There’s something magical about summer camp. Whether a day camp or a sleep-away, the weeks of activities and new friendships are often the backbone for many childhood memories. Summer camps also enforce important social skills – including teamwork and leadership – helping children grow into competent and confident young adults.
It’s no surprise, then, that Professor and Director of Clinical Studies at UNC Greensboro Dr. Susan Keane wants children on the autism spectrum to enjoy that formative experience.
Autism Spectrum Disorder (ASD) is a range of neurodevelopment disorders that affects roughly 62.2 million people globally. ASD impairs social and communication skills, and causes restrictive patterns of behavior and interests. Cognitive skills among individuals with ASD are quite broad, and many have additional health concerns, such as depression, anxiety, emotional regulation difficulties and seizures.
“It was a parent who first approached me,” Keane remembers. “Her child attended social skills groups at the UNCG Psychology Clinic during the school year, but she was concerned about his development during the summer. Children with ASD often suffer bullying and have difficulty adapting to the structure of traditional summer camps. She wondered if we would run a summer camp so these children could enjoy camp in a way that meets their needs.”
With the help of parents and doctoral students, Keane launched the first DREAM Camp in 2008. For the next 10 years, Keane and her team, including faculty supervisor Dr. Rosemery Nelson-Gray, brought 30 or more 8 to 18-year-olds each summer to the Gateway Research Park for week-long summer camps. The camp cultivates vital skills such as emotional regulation, friendship development, and following schedules and structures, as well as activities with local community groups, including UNCG athletic teams, Eastern Music Festival guests and martial arts instructors.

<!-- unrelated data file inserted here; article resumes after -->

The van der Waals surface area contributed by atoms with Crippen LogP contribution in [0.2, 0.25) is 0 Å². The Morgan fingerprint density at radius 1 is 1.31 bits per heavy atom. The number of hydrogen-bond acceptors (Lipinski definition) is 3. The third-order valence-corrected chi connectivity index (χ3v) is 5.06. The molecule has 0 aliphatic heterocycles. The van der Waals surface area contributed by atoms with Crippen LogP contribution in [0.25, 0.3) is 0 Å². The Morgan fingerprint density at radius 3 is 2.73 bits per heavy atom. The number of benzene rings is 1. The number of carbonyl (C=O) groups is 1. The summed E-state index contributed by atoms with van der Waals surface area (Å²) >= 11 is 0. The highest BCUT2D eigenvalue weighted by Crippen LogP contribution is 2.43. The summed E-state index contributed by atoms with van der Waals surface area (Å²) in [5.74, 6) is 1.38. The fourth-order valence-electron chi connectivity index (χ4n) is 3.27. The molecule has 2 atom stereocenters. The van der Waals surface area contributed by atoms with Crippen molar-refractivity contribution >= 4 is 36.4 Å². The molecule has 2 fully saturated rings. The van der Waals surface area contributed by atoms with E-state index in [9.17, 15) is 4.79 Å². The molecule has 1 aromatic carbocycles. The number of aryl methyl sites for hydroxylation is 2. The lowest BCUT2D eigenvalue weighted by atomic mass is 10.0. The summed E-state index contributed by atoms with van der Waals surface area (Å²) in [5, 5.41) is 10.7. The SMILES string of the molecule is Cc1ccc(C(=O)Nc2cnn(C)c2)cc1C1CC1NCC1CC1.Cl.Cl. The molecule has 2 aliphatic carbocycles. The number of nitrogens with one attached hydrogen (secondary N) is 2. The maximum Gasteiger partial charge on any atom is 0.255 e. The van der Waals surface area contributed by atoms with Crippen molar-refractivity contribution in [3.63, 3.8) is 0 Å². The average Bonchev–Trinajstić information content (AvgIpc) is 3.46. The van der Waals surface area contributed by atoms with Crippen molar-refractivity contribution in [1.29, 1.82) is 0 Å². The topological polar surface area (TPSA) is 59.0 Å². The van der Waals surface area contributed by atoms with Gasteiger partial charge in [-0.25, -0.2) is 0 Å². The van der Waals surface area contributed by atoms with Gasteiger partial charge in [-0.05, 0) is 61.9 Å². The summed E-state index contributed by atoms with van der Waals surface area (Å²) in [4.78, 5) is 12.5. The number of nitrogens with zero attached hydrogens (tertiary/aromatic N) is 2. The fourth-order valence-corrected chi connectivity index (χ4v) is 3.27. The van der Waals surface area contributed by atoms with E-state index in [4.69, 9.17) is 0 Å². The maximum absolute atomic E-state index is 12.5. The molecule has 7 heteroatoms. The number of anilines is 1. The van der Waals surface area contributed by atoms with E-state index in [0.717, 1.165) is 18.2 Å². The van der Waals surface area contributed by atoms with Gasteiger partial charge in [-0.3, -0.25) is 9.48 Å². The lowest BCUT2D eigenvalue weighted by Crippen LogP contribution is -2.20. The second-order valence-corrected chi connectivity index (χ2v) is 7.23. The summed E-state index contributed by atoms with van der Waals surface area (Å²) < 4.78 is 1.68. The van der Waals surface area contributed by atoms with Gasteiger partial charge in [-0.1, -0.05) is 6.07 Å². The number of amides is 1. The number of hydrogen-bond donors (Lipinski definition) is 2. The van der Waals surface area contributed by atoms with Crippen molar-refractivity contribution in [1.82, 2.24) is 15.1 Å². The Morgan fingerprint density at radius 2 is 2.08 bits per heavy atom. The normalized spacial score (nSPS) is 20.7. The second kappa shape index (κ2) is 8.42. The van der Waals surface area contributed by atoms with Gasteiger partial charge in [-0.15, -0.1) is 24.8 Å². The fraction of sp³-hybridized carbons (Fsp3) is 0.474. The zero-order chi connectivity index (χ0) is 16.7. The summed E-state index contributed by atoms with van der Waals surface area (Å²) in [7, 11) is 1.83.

“Students are divided by age and skill,” Keane explains. “With a doctoral student who serves as a therapist-counselor for every three campers, and with positive reinforcement like praise and tickets for our Camp Store, campers of all ages stay engaged and reap the benefits of a camp just for them.”
DREAM Camp wouldn’t be possible without donor support. The Davis Love Foundation and the Bryan Community Venture Enrichment Funds were early supporters of the camp. Candy Bernard ’66 and Robert Glickman have generously provided for the summer camp since 2009. Their kindness ensures DREAM Camp is always fully staffed, supports the licensed psychologist supervisors and doctoral student therapists who monitor and treat the campers, and provides transportation for economically disadvantaged students to the camp grounds. Creators of the toy company K’nex, Bernard and Glickman also donated building sets to the camp, including the popular Roller Coaster which spans an entire classroom.
Keane is grateful to be preparing for the 11th camp of her career:
“Experiences like these are so important for children with ASD. Many of them return year after year, further reinforcing the skills and lessons. We have one camper this year who will be our first junior counselor, transitioning from camper to peer-leader as he prepares to graduate high school. We are incredibly proud of his growth and commitment.”
A dream come true for these children and their parents.
Story by Michelle Danner-Groves, Donor Relations
Endowments provide donors with opportunities to create living legacies and touch the lives of future generations.
Associate Vice Chancellor